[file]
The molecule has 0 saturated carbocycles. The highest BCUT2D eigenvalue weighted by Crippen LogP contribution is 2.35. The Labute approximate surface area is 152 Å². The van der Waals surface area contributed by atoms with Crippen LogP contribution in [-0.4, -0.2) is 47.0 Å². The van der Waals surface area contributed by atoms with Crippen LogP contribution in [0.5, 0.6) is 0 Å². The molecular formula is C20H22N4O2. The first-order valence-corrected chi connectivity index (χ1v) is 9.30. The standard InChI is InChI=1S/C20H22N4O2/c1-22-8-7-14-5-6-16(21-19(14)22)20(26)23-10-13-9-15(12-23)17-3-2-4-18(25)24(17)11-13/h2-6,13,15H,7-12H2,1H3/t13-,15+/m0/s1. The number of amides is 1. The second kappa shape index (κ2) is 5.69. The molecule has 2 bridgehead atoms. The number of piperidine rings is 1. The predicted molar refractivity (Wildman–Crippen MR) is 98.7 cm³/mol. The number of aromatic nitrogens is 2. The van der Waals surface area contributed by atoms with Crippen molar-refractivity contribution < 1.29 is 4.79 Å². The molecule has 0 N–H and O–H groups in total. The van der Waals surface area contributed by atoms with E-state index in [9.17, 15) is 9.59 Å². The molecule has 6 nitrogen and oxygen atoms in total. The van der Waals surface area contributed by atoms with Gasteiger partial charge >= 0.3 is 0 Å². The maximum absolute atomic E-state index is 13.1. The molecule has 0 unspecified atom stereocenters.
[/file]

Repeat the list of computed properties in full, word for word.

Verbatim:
The molecule has 0 saturated carbocycles. The highest BCUT2D eigenvalue weighted by Crippen LogP contribution is 2.35. The Labute approximate surface area is 152 Å². The van der Waals surface area contributed by atoms with Crippen LogP contribution in [-0.4, -0.2) is 47.0 Å². The van der Waals surface area contributed by atoms with Crippen LogP contribution in [0.5, 0.6) is 0 Å². The molecular formula is C20H22N4O2. The first-order valence-corrected chi connectivity index (χ1v) is 9.30. The standard InChI is InChI=1S/C20H22N4O2/c1-22-8-7-14-5-6-16(21-19(14)22)20(26)23-10-13-9-15(12-23)17-3-2-4-18(25)24(17)11-13/h2-6,13,15H,7-12H2,1H3/t13-,15+/m0/s1. The number of amides is 1. The second kappa shape index (κ2) is 5.69. The molecule has 2 bridgehead atoms. The number of piperidine rings is 1. The predicted molar refractivity (Wildman–Crippen MR) is 98.7 cm³/mol. The number of aromatic nitrogens is 2. The van der Waals surface area contributed by atoms with Crippen molar-refractivity contribution < 1.29 is 4.79 Å². The molecule has 0 N–H and O–H groups in total. The van der Waals surface area contributed by atoms with E-state index in [9.17, 15) is 9.59 Å². The molecule has 6 nitrogen and oxygen atoms in total. The van der Waals surface area contributed by atoms with Gasteiger partial charge >= 0.3 is 0 Å². The maximum absolute atomic E-state index is 13.1. The molecule has 0 unspecified atom stereocenters.